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Growing up in Connecticut during the ‘90s, I was witness to a rock-solid local music scene, albeit one with a decided lack of variance in terms of style. Hardcore basically ruled the day. 100 Demons played an early version of metalcore, ultimately signed to Deathwish, Inc. and a had a video on Headbanger’s Ball (which apparently still existed in 2004). Hamartia had a huge presence in the scene, with members who eventually touched down in bands like Between the Buried and Me, Misery Signals, Bring Me The Horizon and Bury Your Dead. In Pieces wielded a powerful brand of screamo for several years before splitting into separate factions that would re-form into the straight-edge hardcore heroes With Honor and the synth-y alternative rockers Bear Hands. Of course, there was also Hatebreed, who I assume I don’t need to offer a description of. Just over the border in southern Massachusetts, Bane, Shadows Fall and Acacia Strain were stirring excitement with their respective breakouts. Then, in the mid-2000’s, it felt as if the floor just dropped out of the scene. The musical landscape was shifting, leaving neophyte hardcore and metal bands struggling to gain traction as they became less and less intriguing to local audiences.

Fast forward to the present day. After several quiet years some exciting bands are beginning to emerge from Connecticut once again, but in a colorful bloom of styles. Naugatuck’s A Will Away have received minor acclaim for their hook-heavy brand of pop-emo, which has breakout potential written all over it. This past July, Southington’s The Most released their new record At Once. While their unique, thoughtful and velvety-smooth take on math-rock may not suggest a future anywhere near the mainstream, At Once has garnered high praise from within numerous math-rock/post-punk circles. What would have already been a solid record is bumped to a higher level by the pleasantly surprising integration of saxophone, clarinet and flute – not exactly something you encounter every day in these particular subgenres. The album’s opener, “eaflat” begins with familiar clean math guitar tones before introducing a sax melody which leads into a riff almost reminiscent of Helmet’s cover of Wayne King’s waltz “Beautiful Love,” until finally the song uses its brass and woodwind section to transform the kind of angular, stabbing progression that would typically be right at home in a swaggering post-punk anthem. If that sentence leaves you sufficiently intrigued, I would invite you to investigate what else this exciting record has to offer. Many listeners have thrown the “jazz” label at them for lack of a better term (myself included), but they have a different manner of viewing themselves stylistically. I recently spoke with multi-instrumentalist and vocalist Nick Hasko about such classifications, as well as their formation, musical backgrounds, influences, touring At Once and their experiences within the Connecticut music scene as it is currently constructed.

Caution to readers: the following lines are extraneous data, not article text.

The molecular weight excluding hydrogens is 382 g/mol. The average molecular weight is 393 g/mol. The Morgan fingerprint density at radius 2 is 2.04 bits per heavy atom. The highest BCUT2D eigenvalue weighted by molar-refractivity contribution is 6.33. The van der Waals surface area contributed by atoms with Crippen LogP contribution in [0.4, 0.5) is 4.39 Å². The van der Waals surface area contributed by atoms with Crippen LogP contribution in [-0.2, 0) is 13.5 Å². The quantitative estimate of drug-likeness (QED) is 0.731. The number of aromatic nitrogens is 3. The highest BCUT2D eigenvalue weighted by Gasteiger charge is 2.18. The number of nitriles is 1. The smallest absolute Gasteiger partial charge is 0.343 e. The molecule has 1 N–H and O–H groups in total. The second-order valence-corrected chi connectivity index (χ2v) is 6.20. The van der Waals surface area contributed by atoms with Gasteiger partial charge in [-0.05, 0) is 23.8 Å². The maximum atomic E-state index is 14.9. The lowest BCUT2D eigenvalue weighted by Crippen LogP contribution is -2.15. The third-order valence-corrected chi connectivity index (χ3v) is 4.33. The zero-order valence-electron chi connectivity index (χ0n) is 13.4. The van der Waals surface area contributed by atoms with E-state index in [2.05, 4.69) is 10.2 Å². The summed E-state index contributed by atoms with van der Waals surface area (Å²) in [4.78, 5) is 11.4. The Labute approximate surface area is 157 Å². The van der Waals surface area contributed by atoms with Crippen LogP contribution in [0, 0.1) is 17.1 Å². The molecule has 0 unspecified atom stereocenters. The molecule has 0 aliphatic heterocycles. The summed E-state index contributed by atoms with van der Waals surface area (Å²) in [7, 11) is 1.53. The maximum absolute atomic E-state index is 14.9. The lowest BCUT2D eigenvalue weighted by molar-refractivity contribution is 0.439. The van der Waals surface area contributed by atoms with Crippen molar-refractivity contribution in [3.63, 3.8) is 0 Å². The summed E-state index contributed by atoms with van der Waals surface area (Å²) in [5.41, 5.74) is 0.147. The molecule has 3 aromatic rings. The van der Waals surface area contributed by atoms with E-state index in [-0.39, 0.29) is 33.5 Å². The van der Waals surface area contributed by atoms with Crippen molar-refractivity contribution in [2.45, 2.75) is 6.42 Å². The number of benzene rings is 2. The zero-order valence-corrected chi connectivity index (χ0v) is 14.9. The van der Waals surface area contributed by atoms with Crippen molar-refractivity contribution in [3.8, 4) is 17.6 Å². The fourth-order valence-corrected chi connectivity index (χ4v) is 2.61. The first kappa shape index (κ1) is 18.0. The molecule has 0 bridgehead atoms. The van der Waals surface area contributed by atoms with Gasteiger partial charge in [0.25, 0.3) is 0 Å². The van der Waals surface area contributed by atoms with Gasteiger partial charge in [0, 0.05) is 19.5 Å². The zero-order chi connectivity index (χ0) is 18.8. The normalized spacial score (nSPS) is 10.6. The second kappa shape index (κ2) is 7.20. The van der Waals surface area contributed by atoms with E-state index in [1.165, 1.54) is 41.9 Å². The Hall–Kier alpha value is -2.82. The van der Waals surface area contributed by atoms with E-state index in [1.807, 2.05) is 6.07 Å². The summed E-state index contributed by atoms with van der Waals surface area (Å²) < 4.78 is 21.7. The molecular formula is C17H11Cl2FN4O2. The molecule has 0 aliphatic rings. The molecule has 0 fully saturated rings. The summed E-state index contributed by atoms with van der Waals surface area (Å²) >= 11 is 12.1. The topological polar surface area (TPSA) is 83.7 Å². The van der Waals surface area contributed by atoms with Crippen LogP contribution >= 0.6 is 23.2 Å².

(((o))): In recent years, we’ve seen a lot of “elements” bands (i.e. “post-punk with synth pop elements,” so on and so forth). On the other hand, you have a pretty even blend of math-rock and jazz, with neither taking the definitive lead. Can you talk a bit about how the band first came together, and what your base concept was for The Most during the formative process?

Nick Hasko: Yes, so many elements. People live to define things. We never sat down with a concept in mind, just played together and our range of interests came through. The whole jazz label is misleading though. We do use a lot of extended harmonies and the saxes make people resort to “jazz” but we rarely improv and don’t play heads. Our music is closer to through-composed jazz albums like The New Continent, and maybe Birth of the Cool, Time Out and other poppier records… but it’s still a stretch to call The Most jazz; we certainly don’t call ourselves a jazz band but it influences us tremendously.